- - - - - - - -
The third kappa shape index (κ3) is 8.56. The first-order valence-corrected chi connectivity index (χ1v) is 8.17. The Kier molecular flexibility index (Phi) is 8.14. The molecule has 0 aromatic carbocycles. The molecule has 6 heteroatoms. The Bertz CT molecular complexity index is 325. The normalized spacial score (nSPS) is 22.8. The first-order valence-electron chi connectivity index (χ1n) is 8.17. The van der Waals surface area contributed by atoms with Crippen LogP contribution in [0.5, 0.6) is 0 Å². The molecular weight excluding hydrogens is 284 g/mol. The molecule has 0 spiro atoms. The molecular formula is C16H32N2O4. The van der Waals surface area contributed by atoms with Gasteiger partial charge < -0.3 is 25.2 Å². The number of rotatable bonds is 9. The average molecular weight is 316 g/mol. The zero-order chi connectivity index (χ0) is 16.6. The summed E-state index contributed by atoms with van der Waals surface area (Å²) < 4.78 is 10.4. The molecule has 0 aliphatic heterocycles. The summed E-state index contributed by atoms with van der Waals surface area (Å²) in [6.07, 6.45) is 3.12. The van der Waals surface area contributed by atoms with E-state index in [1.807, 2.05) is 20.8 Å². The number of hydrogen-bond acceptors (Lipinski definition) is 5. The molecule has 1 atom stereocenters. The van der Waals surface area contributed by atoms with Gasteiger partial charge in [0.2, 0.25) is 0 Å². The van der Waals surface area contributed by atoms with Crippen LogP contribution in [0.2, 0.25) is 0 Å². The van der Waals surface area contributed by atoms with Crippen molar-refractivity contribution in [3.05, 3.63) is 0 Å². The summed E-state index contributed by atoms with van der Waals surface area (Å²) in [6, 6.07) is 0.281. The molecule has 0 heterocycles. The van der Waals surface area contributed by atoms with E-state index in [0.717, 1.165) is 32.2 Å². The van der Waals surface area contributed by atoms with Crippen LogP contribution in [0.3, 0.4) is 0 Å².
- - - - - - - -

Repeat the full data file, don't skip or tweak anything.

The third kappa shape index (κ3) is 8.56. The first-order valence-corrected chi connectivity index (χ1v) is 8.17. The Kier molecular flexibility index (Phi) is 8.14. The molecule has 0 aromatic carbocycles. The molecule has 6 heteroatoms. The Bertz CT molecular complexity index is 325. The normalized spacial score (nSPS) is 22.8. The first-order valence-electron chi connectivity index (χ1n) is 8.17. The van der Waals surface area contributed by atoms with Crippen LogP contribution in [0.5, 0.6) is 0 Å². The molecular weight excluding hydrogens is 284 g/mol. The molecule has 0 spiro atoms. The molecular formula is C16H32N2O4. The van der Waals surface area contributed by atoms with Gasteiger partial charge < -0.3 is 25.2 Å². The number of rotatable bonds is 9. The average molecular weight is 316 g/mol. The zero-order chi connectivity index (χ0) is 16.6. The summed E-state index contributed by atoms with van der Waals surface area (Å²) < 4.78 is 10.4. The molecule has 0 aliphatic heterocycles. The summed E-state index contributed by atoms with van der Waals surface area (Å²) in [6.07, 6.45) is 3.12. The van der Waals surface area contributed by atoms with E-state index in [1.807, 2.05) is 20.8 Å². The number of hydrogen-bond acceptors (Lipinski definition) is 5. The molecule has 1 atom stereocenters. The van der Waals surface area contributed by atoms with Gasteiger partial charge in [0.2, 0.25) is 0 Å². The van der Waals surface area contributed by atoms with Crippen LogP contribution in [0.2, 0.25) is 0 Å². The van der Waals surface area contributed by atoms with Crippen molar-refractivity contribution in [3.05, 3.63) is 0 Å². The summed E-state index contributed by atoms with van der Waals surface area (Å²) in [6, 6.07) is 0.281. The molecule has 0 heterocycles. The van der Waals surface area contributed by atoms with E-state index in [0.717, 1.165) is 32.2 Å². The van der Waals surface area contributed by atoms with Crippen LogP contribution in [0.3, 0.4) is 0 Å².